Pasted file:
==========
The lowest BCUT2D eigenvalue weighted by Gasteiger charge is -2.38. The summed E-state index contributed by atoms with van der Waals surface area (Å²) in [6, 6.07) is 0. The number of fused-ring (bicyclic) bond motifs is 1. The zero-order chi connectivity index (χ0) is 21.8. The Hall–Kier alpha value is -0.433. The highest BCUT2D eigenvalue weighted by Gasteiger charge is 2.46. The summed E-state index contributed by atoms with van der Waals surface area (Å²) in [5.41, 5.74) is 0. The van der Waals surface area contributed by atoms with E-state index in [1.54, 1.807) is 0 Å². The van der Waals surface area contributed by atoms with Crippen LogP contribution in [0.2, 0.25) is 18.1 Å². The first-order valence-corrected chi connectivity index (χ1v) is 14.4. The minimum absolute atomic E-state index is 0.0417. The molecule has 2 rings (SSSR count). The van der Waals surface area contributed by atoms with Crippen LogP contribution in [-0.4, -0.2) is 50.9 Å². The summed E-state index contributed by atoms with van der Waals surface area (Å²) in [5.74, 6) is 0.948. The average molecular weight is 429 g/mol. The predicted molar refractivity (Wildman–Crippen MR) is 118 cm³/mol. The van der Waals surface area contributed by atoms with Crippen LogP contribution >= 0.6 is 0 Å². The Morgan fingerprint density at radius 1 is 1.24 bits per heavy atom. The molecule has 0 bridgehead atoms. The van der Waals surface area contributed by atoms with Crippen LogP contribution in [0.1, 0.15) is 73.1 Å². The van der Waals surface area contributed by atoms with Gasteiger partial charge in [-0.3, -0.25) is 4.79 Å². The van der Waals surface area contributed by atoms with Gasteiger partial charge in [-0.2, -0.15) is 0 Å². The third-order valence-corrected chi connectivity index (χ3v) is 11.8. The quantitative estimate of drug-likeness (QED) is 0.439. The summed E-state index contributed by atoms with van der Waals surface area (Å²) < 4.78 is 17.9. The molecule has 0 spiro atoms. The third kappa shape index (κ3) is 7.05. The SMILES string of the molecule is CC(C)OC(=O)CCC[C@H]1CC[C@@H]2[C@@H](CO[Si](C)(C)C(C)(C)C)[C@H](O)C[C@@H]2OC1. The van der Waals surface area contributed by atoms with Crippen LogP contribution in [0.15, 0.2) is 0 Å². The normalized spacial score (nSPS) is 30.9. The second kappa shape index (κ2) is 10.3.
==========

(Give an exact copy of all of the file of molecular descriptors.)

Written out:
The lowest BCUT2D eigenvalue weighted by Gasteiger charge is -2.38. The summed E-state index contributed by atoms with van der Waals surface area (Å²) in [6, 6.07) is 0. The number of fused-ring (bicyclic) bond motifs is 1. The zero-order chi connectivity index (χ0) is 21.8. The Hall–Kier alpha value is -0.433. The highest BCUT2D eigenvalue weighted by Gasteiger charge is 2.46. The summed E-state index contributed by atoms with van der Waals surface area (Å²) in [5.41, 5.74) is 0. The van der Waals surface area contributed by atoms with E-state index in [1.54, 1.807) is 0 Å². The van der Waals surface area contributed by atoms with Crippen LogP contribution in [0.2, 0.25) is 18.1 Å². The first-order valence-corrected chi connectivity index (χ1v) is 14.4. The minimum absolute atomic E-state index is 0.0417. The molecule has 2 rings (SSSR count). The van der Waals surface area contributed by atoms with Crippen LogP contribution in [-0.4, -0.2) is 50.9 Å². The summed E-state index contributed by atoms with van der Waals surface area (Å²) in [5.74, 6) is 0.948. The average molecular weight is 429 g/mol. The predicted molar refractivity (Wildman–Crippen MR) is 118 cm³/mol. The van der Waals surface area contributed by atoms with Crippen LogP contribution >= 0.6 is 0 Å². The Morgan fingerprint density at radius 1 is 1.24 bits per heavy atom. The molecule has 0 bridgehead atoms. The van der Waals surface area contributed by atoms with Crippen LogP contribution in [0.1, 0.15) is 73.1 Å². The van der Waals surface area contributed by atoms with Gasteiger partial charge in [-0.3, -0.25) is 4.79 Å². The van der Waals surface area contributed by atoms with Gasteiger partial charge in [-0.2, -0.15) is 0 Å². The third-order valence-corrected chi connectivity index (χ3v) is 11.8. The quantitative estimate of drug-likeness (QED) is 0.439. The summed E-state index contributed by atoms with van der Waals surface area (Å²) < 4.78 is 17.9. The molecule has 0 spiro atoms. The third kappa shape index (κ3) is 7.05. The SMILES string of the molecule is CC(C)OC(=O)CCC[C@H]1CC[C@@H]2[C@@H](CO[Si](C)(C)C(C)(C)C)[C@H](O)C[C@@H]2OC1. The van der Waals surface area contributed by atoms with Crippen LogP contribution in [0.15, 0.2) is 0 Å². The normalized spacial score (nSPS) is 30.9. The second kappa shape index (κ2) is 10.3.